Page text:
Michael Denton

"Nature's Destiny: How the Laws of Biology Reveal Purpose in the Universe, 1998"

"It is important to emphasize at the outset that the argument presented her is entirely consistent with the basic naturalistic assumption of modern science - that the cosmos is a seamless unity which can be comprehended ultimately in its entirety by human reason and in which all phenomena, including life and evolution and the origin of man, are ultimately explicable in terms of natural processes." p xviii

About the human brain
"Attempting to visualize a billion neurons, each a tiny nanoscale navigator, preprogrammed with a unique set of maps and the ability to match each map, at a defined and preprogrammed time, with the unique configuration of a series of unique sites in the ever-changing terrain of the developing brain, all homing in unerring, toward their target, brings us indeed to the very edge of an 'infinity' of adaptive complexity. The unimaginable immensity of 'atomic maps', 'molecular charts', 'nanotimepieces' and other nanodevices used by this eerie infinity of nanorobots which navigate the ocean of the developing human brain, building as far as we can tell the only machine in the cosmos that has genuine understanding, is far greater than that of all the maps, charts and devices used by all the mariners who ever navigated the oceans of earth, far more than even all the stars in our galaxy, more than all the days since the birth of the earth." p348.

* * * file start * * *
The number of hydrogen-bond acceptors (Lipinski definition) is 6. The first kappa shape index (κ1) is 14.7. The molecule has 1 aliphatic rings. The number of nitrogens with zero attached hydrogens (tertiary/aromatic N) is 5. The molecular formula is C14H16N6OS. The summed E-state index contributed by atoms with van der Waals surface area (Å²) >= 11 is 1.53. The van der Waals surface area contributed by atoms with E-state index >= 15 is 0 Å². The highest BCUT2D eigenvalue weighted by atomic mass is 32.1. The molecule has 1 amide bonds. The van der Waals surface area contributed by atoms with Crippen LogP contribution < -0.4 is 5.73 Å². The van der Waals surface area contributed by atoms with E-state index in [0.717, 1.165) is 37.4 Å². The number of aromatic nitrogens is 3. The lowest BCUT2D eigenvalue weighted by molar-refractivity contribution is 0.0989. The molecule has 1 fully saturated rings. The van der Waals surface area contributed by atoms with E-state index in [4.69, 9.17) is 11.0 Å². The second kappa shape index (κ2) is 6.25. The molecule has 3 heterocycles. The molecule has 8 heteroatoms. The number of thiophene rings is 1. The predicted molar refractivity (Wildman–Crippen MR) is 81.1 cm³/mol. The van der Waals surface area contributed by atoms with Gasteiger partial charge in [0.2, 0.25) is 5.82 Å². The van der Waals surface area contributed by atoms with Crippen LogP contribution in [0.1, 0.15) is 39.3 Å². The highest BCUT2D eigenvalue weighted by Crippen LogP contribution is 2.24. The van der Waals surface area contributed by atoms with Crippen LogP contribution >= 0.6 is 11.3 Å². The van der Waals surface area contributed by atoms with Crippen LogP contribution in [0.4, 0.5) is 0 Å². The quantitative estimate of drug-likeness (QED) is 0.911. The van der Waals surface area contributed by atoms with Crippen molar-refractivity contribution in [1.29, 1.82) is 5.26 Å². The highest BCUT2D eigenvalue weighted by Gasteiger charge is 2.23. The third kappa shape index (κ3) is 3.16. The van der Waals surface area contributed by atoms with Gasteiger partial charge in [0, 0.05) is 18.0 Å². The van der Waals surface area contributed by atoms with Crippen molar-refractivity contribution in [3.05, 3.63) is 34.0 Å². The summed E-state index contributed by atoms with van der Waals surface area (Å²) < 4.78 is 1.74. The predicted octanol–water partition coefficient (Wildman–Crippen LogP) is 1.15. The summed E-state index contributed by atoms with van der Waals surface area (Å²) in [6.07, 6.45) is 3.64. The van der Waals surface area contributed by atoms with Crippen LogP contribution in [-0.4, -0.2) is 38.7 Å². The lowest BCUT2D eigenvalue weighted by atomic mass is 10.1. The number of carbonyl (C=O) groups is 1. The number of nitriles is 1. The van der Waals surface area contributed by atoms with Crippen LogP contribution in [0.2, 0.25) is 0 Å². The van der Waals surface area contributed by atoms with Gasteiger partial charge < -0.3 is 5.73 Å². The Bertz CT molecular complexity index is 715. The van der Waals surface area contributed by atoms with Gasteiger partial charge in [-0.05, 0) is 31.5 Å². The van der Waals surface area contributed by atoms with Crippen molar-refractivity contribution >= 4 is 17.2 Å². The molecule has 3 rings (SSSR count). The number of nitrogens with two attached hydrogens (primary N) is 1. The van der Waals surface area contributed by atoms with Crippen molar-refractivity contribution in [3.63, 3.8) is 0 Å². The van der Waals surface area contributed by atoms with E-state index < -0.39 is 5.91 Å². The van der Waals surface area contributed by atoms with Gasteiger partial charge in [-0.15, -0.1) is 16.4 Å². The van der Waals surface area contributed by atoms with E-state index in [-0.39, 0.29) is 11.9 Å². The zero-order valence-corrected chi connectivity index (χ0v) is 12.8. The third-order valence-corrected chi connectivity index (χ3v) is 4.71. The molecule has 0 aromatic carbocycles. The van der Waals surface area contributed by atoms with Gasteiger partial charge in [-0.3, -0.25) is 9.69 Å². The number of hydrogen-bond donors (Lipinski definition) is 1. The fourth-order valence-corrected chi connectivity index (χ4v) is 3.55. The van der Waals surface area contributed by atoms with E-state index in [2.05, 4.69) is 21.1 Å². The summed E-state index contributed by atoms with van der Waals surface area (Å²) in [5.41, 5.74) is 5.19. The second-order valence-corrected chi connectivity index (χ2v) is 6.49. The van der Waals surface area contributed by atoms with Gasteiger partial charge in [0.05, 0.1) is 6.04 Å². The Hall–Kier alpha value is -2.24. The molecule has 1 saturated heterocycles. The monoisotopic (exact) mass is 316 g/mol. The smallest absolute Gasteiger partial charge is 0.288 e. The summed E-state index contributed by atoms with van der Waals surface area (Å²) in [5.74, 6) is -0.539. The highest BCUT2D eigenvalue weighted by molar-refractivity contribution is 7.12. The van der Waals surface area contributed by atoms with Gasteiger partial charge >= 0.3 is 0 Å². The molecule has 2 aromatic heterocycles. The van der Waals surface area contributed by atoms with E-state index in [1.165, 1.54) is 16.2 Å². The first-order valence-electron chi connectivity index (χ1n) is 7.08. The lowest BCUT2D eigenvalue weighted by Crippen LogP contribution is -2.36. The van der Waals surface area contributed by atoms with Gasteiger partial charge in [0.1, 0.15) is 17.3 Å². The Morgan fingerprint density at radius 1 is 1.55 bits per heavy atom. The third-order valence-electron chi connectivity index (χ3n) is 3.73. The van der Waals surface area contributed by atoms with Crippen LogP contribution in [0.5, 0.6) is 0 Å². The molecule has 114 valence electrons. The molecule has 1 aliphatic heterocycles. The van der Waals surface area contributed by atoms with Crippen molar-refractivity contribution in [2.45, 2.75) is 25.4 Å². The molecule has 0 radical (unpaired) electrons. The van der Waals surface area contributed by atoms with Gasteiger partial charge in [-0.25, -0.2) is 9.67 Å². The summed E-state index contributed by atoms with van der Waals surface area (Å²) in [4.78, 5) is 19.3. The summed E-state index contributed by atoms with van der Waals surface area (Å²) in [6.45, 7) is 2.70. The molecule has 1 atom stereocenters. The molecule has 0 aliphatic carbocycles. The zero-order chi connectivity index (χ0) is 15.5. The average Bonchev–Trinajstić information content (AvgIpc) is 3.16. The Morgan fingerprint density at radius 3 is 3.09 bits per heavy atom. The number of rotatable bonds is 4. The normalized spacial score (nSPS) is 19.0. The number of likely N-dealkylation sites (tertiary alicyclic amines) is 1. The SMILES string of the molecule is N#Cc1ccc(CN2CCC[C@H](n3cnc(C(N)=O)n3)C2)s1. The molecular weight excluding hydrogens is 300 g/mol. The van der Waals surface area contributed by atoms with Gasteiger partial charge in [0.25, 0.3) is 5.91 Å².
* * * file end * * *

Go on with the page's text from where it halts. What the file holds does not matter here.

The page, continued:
Cited by Neil Thomas on p71 of "Taking Leave of Darwin".

"Evolution was accepted in the nineteenth century not because it explained everything perfectly but because it accounted for the facts better than any other theory... The idea that the cosmos is a unique whole with life and mankind as its end and purpose makes sense and illuminates all our current scientific knowledge. It makes sense of the intricate synthesis of carbon in the stars, of the constants of physics, of the properties of water, of the cosmic abundance of the elements... No other world view comes close. No other explanation makes as much sense of all the facts." p385.

"Evolution, A Theory in Crisis, 1985"

"Considering the way the prebiotic soup is referred to in so many discussions of the origin of life as an already established reality, it comes as something of a shock to realize that there is absolutely no positive evidence for its existence."
Cited by Tan & Stadler, "The Stairway to Life", p15
Evidence from nature Is the universe designed?
  Reasonable Faith Go Back